The PENN Building: A Room With A View

Commentary: The Emptiness and Emptying of Space During COVID


On a quiet Friday afternoon, I slipped into the PENN Building (650 Pennsylvania Ave. SE) with my shopping cart. I felt like an intruder, though I’ve got keys to a fourth floor office – an office I hadn’t seen since the middle of March when we all cleared out and went home to see clients virtually.

My friend and colleague Courtney, our clinical manager, had gone in a couple of weeks earlier to retrieve some of her books and a few other possessions. She said she had the sense she needed to hurry in and out, like a thief, although she has a large office space designated for her use.

A few of our therapy staff will be coming back a couple days a week, but most of us have elected to continue working on Zoom. It just doesn’t seem safe enough to resume business as usual, though I could tell right away that the building was spotlessly clean. We’d been told the management company had invested in a massive disinfecting project and had installed a new ventilation system. Social distance warnings dotted the lobby floor and the upstairs hallways. Even the elevator seemed spic n’ span, though it still smelled like weed, as usual.

About three years ago, our practice owner was able to secure enough office space so that we could expand and locate everyone on the fourth floor. I was one of the lucky three to be offered a prime piece of real estate: a room with a view, with sliding doors facing Pennsylvania Avenue and a balcony where we could take a break or enjoy lunch in nice weather. Before Courtney got promoted, she and I used to have lunch together at least once a week. Even without that bonus of friendship, the perk of having one of the best spots in the entire PENN Building was a gift that kept on giving. I’ve taken more than a few power naps with my feet propped on the balcony railing.

Our move to the fourth floor was the first time in my whole career that I had a chance to furnish an office from scratch. A couple of trips to Miss Pixie’s on Fourteenth Street, plus contact with a therapist who was moving offices, netted me a nice fat couch with animal-print pillows, a lovely pale blue over-stuffed armchair, table lamps, and a yellow circular rug to jazz up the carpet. I found a standing lamp on the street and carted it upstairs. My daughter, Sally, and son-in-law, Andy, surprised me with a painted purple chest that was perfect for storing personal items along with snacks to keep me fueled through long hours.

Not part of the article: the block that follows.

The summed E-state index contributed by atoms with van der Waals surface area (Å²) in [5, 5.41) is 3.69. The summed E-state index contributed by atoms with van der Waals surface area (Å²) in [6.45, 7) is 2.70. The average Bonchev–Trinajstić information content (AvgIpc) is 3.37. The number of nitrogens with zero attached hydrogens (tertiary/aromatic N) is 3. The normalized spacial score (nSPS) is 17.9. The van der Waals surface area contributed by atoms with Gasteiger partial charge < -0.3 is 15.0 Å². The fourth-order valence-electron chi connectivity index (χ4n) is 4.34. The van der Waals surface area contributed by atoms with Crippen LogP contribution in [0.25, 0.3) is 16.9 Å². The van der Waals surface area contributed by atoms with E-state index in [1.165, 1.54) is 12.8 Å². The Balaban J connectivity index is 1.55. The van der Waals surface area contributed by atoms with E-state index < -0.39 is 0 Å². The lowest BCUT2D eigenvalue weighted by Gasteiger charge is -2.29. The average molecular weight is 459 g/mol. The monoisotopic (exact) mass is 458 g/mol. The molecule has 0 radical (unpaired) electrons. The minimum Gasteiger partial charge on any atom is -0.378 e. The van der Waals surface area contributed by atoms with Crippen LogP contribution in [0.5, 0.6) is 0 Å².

Gina Sangster in a 2018 portrait.

I decided to take my diplomas, beautifully framed by Capitol Hill Frame & Photo, plus a couple of other pieces of artwork: my Kessler print of the White House sent to me (and countless others) by the Obama campaign; an old Chinese print of a bird; a print of the Jefferson Memorial, my favorite monument.


I left behind a large print of the PENN Building given to me by a client, a drawing done by another former client that was featured in a show at the Hill Center, and a painting of the Capitol done by the late Dick Sheehy, former owner of “the Frame-Up” on Seventh Street. My kids all hated that painting, but they never knew Dick; he was one of the early gay settlers on Capitol Hill who could be seen wearing an ankle length denim coat every fall and whose shop walls were covered with paintings of nude men.

I left enough artwork on the walls so the room still seemed colorful and inviting, though stripped of my more personal milestones: my Bachelor’s degree from Rutgers University; Masters of Fine Arts from Columbia; and finally, my Masters of Social Work from Catholic University.

The room can be a more generic therapy space now, to which I may or may not come back, and one that others can freely use. We’ve always shared our spaces, one therapist coming in during the time when another wouldn’t be seeing clients; these spaces have been vacant now for more than six months and most of us don’t know when we’ll be back.

My shopping cart was heaped to the brim by the time I was done, a shawl and extra jacket piled on top of the stuffed bags, the largest framed item held precariously as I wheeled back onto the elevator. I saw no one, which made me feel safe and very much alone.

Gina Sangster, MFA, MSW, LICSW is a Psychotherapist & Supervisor with the Capitol Hill Consortium for Counseling and Consultation (CCCC). To contact CCCC log onto the website at: Email: or call: 202-544-5440.